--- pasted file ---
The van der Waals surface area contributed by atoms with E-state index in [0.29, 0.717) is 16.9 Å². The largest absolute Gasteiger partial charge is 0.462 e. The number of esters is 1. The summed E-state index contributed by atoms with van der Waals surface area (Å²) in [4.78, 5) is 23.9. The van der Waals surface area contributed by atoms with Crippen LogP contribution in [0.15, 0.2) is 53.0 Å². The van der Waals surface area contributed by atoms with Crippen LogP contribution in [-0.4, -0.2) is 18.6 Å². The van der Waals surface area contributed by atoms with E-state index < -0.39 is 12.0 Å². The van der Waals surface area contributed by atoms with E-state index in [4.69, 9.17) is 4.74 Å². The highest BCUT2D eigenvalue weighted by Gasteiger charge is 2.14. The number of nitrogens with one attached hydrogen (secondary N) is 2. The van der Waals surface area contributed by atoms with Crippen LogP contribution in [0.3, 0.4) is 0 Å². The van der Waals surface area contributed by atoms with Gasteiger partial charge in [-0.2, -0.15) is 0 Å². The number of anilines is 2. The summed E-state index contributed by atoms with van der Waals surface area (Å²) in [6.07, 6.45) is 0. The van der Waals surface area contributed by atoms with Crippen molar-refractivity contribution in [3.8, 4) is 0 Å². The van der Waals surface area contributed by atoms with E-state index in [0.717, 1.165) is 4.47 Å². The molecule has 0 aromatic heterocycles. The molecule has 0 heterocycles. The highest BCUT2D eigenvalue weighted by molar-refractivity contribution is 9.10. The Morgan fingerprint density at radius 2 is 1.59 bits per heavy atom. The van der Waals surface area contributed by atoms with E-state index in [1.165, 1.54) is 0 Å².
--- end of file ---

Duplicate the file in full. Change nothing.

The van der Waals surface area contributed by atoms with E-state index in [0.29, 0.717) is 16.9 Å². The largest absolute Gasteiger partial charge is 0.462 e. The number of esters is 1. The summed E-state index contributed by atoms with van der Waals surface area (Å²) in [4.78, 5) is 23.9. The van der Waals surface area contributed by atoms with Crippen LogP contribution in [0.15, 0.2) is 53.0 Å². The van der Waals surface area contributed by atoms with Crippen LogP contribution in [-0.4, -0.2) is 18.6 Å². The van der Waals surface area contributed by atoms with E-state index < -0.39 is 12.0 Å². The van der Waals surface area contributed by atoms with E-state index in [4.69, 9.17) is 4.74 Å². The highest BCUT2D eigenvalue weighted by Gasteiger charge is 2.14. The number of nitrogens with one attached hydrogen (secondary N) is 2. The van der Waals surface area contributed by atoms with Crippen LogP contribution in [0.3, 0.4) is 0 Å². The van der Waals surface area contributed by atoms with Gasteiger partial charge in [-0.2, -0.15) is 0 Å². The number of anilines is 2. The summed E-state index contributed by atoms with van der Waals surface area (Å²) in [6.07, 6.45) is 0. The van der Waals surface area contributed by atoms with Crippen molar-refractivity contribution in [3.8, 4) is 0 Å². The van der Waals surface area contributed by atoms with E-state index in [0.717, 1.165) is 4.47 Å². The molecule has 0 aromatic heterocycles. The molecule has 0 heterocycles. The highest BCUT2D eigenvalue weighted by molar-refractivity contribution is 9.10. The Morgan fingerprint density at radius 2 is 1.59 bits per heavy atom. The van der Waals surface area contributed by atoms with E-state index in [1.165, 1.54) is 0 Å².